It’s no surprise that corporations have a love/hate relationship with the use of social media inside the company. As Business Week reminds us in recent article, there is reason for the tension inside companies on how they should handle usage of social media.
On the one hand, Millennials have social networking in their DNA, and are saying,”I need these tools to be productive.” But the legal folks, and yes, some HR folks, are saying, “This could implode, remember the dark side of using social media and be aware of the experience of Domino’s Pizza“. For those unaware of the Domino’s Pizza fiasco, two former Domino’s Pizza employees used YouTube to create a fictional video account of unsanitary conditions in a Dominos pizza kitchen in Conover, N.C. The story became front-page news on the NY Times.
One solution: Create social media guidelines and be sure all employees understand how to follow them.
IBM’s social computing guidelines are very informative and they have since grown to cover social media usage on sites like Twitter and Facebook as well as inside the company network. Essentially these guidelines urge employees to be open and transparent, to remember they are personally responsible for what they publish, and perhaps most importantly, to take a deep breath and think about what they are doing before hitting the send button.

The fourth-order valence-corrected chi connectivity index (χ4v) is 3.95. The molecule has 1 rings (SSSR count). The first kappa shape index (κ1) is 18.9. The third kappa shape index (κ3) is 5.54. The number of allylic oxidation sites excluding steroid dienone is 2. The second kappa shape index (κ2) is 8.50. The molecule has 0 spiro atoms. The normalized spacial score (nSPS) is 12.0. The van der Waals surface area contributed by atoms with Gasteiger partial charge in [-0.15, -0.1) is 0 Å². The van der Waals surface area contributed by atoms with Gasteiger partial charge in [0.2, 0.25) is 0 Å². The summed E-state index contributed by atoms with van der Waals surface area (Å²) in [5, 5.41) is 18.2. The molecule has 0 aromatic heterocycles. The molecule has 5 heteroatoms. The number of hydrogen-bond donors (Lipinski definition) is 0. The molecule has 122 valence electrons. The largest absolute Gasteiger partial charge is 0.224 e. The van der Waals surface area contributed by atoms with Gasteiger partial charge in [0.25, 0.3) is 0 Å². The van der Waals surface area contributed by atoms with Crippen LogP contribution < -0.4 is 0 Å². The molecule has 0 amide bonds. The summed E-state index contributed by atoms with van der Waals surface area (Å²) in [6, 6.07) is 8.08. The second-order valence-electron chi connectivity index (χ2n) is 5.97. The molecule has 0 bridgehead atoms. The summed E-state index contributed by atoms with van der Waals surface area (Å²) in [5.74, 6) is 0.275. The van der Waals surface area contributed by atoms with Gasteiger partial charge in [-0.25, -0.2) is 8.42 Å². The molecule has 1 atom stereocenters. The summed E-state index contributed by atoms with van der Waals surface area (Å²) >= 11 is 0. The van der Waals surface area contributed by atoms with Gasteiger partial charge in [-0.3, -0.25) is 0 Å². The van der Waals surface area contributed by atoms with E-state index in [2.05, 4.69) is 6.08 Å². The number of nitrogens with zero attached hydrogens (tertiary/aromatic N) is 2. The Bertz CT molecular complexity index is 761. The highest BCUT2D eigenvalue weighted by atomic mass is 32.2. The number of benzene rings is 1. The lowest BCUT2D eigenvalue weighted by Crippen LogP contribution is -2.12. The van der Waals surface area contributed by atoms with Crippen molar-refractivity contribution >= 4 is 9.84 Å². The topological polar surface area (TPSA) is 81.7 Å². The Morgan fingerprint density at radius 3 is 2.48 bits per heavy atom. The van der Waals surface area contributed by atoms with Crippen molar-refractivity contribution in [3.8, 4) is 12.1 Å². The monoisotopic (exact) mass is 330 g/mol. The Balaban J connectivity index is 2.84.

See the complete IBM Social Computing Guidelines here.
Once you have developed a strategy and a set of guidelines, your next question: How Can Social Networking Be Used for HR and Corporate Learning?
In the July issue of T&D magazine, in an article entitled Social Networking: A Force For Development, a number of concrete uses for social media were outlined:
- Link learners before and after a formal training event
- Engage Millennials—Perhaps as reverse mentors to senior executives
- Provide new content prior to a face to face class
- Provide links and resources to new content
- Determine future training needs by searching tags and reading conversations
- Reinforce and sustain learning try using twitter for this
Additionally, you can read a detailed post I wrote about ways to specifically use Twitter for learning & development here.
What are you doing about developing a social media strategy?
[tags]Social media, corporate social networks, corporate learning, Human Resources, IBM, Business Week[/tags]